A sharp rise in interest rates could trigger a slump in house prices, which are overvalued by "any conventional measure", the International Monetary Fund warned yesterday.
The world's chief financial watchdog warned that soaring prices posed one of the biggest risks to the UK economy.
"House prices in Spain, Ireland and the United Kingdom still look elevated, and could come under pressure in a rising interest rate environment," it said.
The fund's warning came as the Royal Institution of Chartered Surveyors revealed that house prices in the UK are now growing at the fastest pace since May 2004 as house prices accelerated for the fifth month running in August. The balance of surveyors reporting price increases in the past three months climbed to 30 per cent in August from 24 per cent in July.
The IMF also said the chances of another rate rise were "delicately balanced" and urged Gordon Brown to use next year's three-year spending review to cut expenditure to prevent a crisis in the public finances.
However, in a boost for the Chancellor, the fund raised its estimates for growth in the UK economy this year and next, putting it closer to the Treasury's upbeat forecasts for 2006 and 2007.
In its keynote World Economic Outlook, the IMF warned that a fall in house prices - which would leave households poorer - was a potential danger for many rich countries as it would lead to consumers tightening their budgets.
"A key risk on the demand side is that continued cooling of advanced economies' housing markets will weaken household balance sheets and undercut aggregate demand," it said. "At this point, concerns centre on the US, although other markets, such as those in Ireland, Spain and the United Kingdom, also still seem overvalued by most conventional measures."
This marks a harsher warning than its last forecasts in April when it said house prices had come closer to economic "fundamentals" - factors such as demand, supply and wages.
It also follows a raft of figures showing that house prices posted strong gains over the summer although the UK mortgage industry believes that the market will slow rather than embark on a renewed boom.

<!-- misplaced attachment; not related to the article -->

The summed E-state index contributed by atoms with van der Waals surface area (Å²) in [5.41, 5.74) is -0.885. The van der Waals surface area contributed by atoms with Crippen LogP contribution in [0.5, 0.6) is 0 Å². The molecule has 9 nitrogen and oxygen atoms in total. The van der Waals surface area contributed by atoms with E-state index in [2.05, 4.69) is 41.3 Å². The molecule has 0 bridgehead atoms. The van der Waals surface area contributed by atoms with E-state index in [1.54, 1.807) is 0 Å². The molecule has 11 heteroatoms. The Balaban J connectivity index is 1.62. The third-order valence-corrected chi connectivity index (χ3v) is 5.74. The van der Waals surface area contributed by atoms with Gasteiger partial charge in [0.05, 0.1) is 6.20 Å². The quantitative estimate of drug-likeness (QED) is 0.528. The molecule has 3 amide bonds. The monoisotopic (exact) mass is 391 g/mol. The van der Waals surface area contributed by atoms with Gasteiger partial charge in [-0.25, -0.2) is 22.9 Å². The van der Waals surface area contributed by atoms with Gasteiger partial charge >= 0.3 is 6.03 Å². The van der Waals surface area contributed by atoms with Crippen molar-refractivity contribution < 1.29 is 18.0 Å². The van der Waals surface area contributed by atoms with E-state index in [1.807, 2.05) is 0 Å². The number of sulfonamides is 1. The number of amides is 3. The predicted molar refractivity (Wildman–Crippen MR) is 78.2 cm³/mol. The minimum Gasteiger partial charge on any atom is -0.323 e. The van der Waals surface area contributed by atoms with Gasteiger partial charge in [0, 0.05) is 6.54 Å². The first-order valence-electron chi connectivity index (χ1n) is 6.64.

It raised its forecasts for GDP growth for this year to 2.7 per cent from April's estimate of 2.5 per cent and upgraded 2007 by 0.1 per cent to 2.7 per cent.
This leaves the IMF's forecasts above the 2.0-to-2.5 per cent range published in April's Budget, but below the bottom of the 2.75-to-3.25 per cent range for 2007.
The fund said that stronger growth had contributed to making the upcoming decision on interest rates by the Bank of England "delicately balanced".
"While risks to aggregate demand are skewed to the downside, particularly in 2007, there is also a possibility that energy price increases may yet give rise to second-round effects on inflation," the report said.
The fund fired another warning shot across the bows of the Treasury on fiscal policy. It said the budget deficit was set to narrow "slightly", reflecting strong revenues from higher energy prices and the booming financial sector.
But it urged the Chancellor to use next summer's spending review to tighten the public purse strings for the remaining years of the Labour government.
Hopes of an upturn in the labour market were dented by figures buried in the detail of the report showing that the unemployment rate was set to jump to 5.3 per cent this year from 4.8 per cent in 2005, although it would fall to 5.1 per cent next year.